As reports of new coronavirus infections soar, it’s becoming clear that Chinese government leaders have been putting their political interests ahead of public health. This is not a surprise but a long-established pattern.
In recent days, medical experts have found evidence that the origin of the outbreak was not a seafood market in Wuhan, as the Chinese government initially reported. That evidence also suggests that the first human infections occurred in November, if not earlier, rather than in early December.
Local officials in Wuhan quashed the first reports of a SARS-like illness in the city in December, in part to maintain a positive environment for a series of political meetings. Even now, there is reason to believe that the scale of infections is greater than the official figures and censors are continuing to delete investigative reports by local journalists raising those concerns.
Analysis of leaked government censorship directives dating to 2013 by Freedom House shows that suppression of public health information is commonplace. In 2016 and 2017, for example, public health and safety were among the two most censored categories of breaking news.
Given the rapid spread of the virus and the enormous economic effects expected, censorship and propaganda are certain to continue — and to extend beyond China’s borders — as the regime seeks to protect its hold on power and international reputation. While Chinese authorities assure domestic and international audiences that their efforts will contain the outbreak, censors are busily deleting social media posts and journalists’ reporting that contradict the official narrative.
Chinese Human Rights Defenders, a nonprofit organization with extensive contacts in China, has already tracked more than 300 cases of internet users who were penalized for sharing unofficial information on social media.
Beyond domestic censorship, the Chinese government is likely to use its multipronged apparatus to influence foreign reporting. Localized internet shutdowns, arrests of citizen journalists and expulsions of foreign correspondents are standard tactics to halt the flow of information to international audiences. These measures may be supplemented with more aggressive actions against foreign media, like harassment from Chinese diplomats or cyberattacks against critical outlets. Such efforts — once mostly focused on overseas Chinese media — have been deployed with increasing frequency against mainstream news services in recent years.
The government’s propaganda system can also readily mobilize state media as well as more covert channels to amplify its message globally. The hundreds of diaspora outlets in 61 countries, many with a track record of uncritical pro-Beijing reporting, that participated in a state-sponsored summit for Chinese-language media in October will face implicit or explicit political and economic pressure to adhere to coverage by official Chinese sources. Already, pro-Beijing outlets in the United States are parroting the official line, while Chinese state media accounts on Facebook and Twitter have spread proven fabrications.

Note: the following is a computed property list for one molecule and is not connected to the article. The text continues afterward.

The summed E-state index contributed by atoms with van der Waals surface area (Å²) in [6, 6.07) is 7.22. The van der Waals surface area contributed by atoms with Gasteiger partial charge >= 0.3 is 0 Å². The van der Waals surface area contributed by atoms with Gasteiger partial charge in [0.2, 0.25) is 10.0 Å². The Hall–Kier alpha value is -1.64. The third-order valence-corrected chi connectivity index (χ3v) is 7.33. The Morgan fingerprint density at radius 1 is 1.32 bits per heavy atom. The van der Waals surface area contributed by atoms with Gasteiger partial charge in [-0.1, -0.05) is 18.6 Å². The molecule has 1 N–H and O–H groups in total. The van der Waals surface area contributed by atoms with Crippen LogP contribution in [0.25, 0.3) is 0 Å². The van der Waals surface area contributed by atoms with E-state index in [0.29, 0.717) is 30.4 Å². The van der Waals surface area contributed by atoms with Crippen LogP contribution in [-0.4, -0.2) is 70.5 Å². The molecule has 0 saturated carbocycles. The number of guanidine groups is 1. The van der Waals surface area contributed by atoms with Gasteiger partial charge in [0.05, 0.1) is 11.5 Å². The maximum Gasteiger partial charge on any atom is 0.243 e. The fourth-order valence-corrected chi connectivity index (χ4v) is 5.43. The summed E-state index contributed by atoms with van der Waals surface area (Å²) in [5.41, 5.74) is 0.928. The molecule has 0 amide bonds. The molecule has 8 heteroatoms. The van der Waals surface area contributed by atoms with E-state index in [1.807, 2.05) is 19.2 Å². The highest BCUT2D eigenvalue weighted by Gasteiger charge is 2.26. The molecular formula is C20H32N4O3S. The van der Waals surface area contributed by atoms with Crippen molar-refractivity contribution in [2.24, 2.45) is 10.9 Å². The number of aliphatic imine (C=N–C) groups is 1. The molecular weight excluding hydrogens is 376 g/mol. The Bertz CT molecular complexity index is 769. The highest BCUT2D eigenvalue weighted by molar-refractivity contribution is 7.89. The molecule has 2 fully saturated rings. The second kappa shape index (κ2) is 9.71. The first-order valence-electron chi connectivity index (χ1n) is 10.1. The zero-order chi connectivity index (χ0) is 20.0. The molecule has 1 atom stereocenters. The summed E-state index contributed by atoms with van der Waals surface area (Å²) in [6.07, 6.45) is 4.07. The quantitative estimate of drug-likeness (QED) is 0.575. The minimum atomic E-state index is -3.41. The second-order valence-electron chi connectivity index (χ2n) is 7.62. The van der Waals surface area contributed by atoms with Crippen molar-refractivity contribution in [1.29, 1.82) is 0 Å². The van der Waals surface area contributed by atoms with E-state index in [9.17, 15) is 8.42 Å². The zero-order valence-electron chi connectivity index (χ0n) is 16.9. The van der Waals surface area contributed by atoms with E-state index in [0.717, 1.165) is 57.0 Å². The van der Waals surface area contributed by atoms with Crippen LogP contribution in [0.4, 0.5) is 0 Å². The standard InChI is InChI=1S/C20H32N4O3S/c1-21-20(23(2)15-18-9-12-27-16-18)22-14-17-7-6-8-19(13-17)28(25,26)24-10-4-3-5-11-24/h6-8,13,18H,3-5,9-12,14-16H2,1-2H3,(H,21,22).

Global disinformation campaigns on social media platforms could also be deployed. Since 2017, Russian-style disinformation tactics have been used to smear the government’s perceived enemies — such as Hong Kong protesters, Uighur Muslims and Chinese democracy activists — on platforms such as Facebook, Twitter and YouTube, which are blocked in China. Similar campaigns could be launched, for example, to discredit Chinese medical professionals who challenge the official version of events. Chinese-owned social media platforms such as WeChat, which is popular among Chinese speakers around the world, are a potential hotbed even for unintentional misinformation.
To counter the effects of Beijing’s censorship and propaganda related to the coronavirus, American public health agencies should make a conscious effort to relay critical updates to Chinese-speaking communities through both privately owned and government-funded Chinese-language news services. U.S. officials should also protest any media interference by Chinese diplomats and security agents, and provide emergency funding to expand the capacity of online censorship circumvention tools to address demand from users in China trying to access and share uncensored information on the global internet.
During any public health crisis, there is a legitimate concern that false information from any source could result in panic. But censorship of credible and important information that happens to make the Chinese government look bad could be equally harmful.
Medical experts report that the wave of infections has not yet reached its peak. In the coming months, transparency about the coronavirus and efforts to combat it will be critical to reducing its spread. Chinese media controls have always had deeply corrosive effects at home and abroad, but their potential threat to human life if this outbreak becomes a pandemic would be devastating.
Sarah Cook is a senior research analyst at Freedom House, director of its China Media Bulletin, and author of “Beijing’s Global Megaphone: The Expansion of Chinese Communist Party Media Influence since 2017.”